And so they did, handles and all.

The exterior consists of stucco-covered framed metal set in a basket weave pattern. Two 75-ton handles heated to prevent ice from forming grace the top of the basket, and two 725-pound gold leaf Longaberger tags adorn the sides. The interior contains a 30,000-square-foot atrium and a 142-seat auditorium, where employees used to gather for movie night.

“It was a great home for us for many, many years,” says Baker, who’s worked for the company for 25 years. The final employees emptied out of the basket in July.

It also was a tourist destination. TripAdvisor, which calls the building “World’s Largest Basket,” ranks it No. 6 out of 19 things to do if you happen to be in Newark. The Dawes Arboretum is No. 1.

“It did bring people to the area when it was new,” says Jennifer McDonald, vice president of Licking County Chamber of Commerce, which includes Newark businesses. “They’d make a stop because of the size of the building and the photo opportunity.”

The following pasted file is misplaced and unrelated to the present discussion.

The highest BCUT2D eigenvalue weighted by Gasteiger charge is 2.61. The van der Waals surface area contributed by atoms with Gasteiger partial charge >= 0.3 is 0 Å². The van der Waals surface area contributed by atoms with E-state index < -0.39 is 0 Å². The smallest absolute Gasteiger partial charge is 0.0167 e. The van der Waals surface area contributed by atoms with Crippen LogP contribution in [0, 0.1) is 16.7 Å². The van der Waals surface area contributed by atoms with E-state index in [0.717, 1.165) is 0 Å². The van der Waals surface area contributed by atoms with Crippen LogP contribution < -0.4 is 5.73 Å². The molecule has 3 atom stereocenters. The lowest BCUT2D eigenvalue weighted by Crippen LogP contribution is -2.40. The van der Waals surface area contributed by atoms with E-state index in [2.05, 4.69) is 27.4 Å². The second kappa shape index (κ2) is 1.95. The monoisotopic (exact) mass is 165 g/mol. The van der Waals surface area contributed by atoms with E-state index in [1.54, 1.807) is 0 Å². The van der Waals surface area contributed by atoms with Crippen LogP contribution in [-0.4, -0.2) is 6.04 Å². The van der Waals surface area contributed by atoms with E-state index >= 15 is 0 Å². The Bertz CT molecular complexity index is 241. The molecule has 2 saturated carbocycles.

Unpacking the basket’s fate

But after Dave Longaberger died in 1999, tastes in home décor changed and sales slumped. The company’s revenue shrank from $1 billion in sales in 2000 to about $100 million in 2014. In fall 2014, the company was nipping away at the back taxes it owed, paying $10,000 per week for eight weeks, says Parkinson. But the payments stopped in November 2014.

Those delinquent taxes are “the scary part” for prospective buyers, says McDonald. “Heating and cooling costs must be phenomenal. Plus, it looks like a basket.” A basket in need of a paint job, according to a TripAdvisor comment posted in August.

Please, Mr. Postman

Send me news, tips, and promos from realtor.com® and Move.

“Being a Newark resident, I have to say that this has become one of the largest eyesores in our area,” the comment said. “The exterior condition of the ‘big basket’ is not good. It needs to be cleaned and painted. … Empty overgrown parking lot, brass Longaberger label that needs polished, handles need repainted. Tear it down!”

To make it look less basket-ish, the handles can be removed, says listing agent Michael Guagenti of Cushman Wakefield.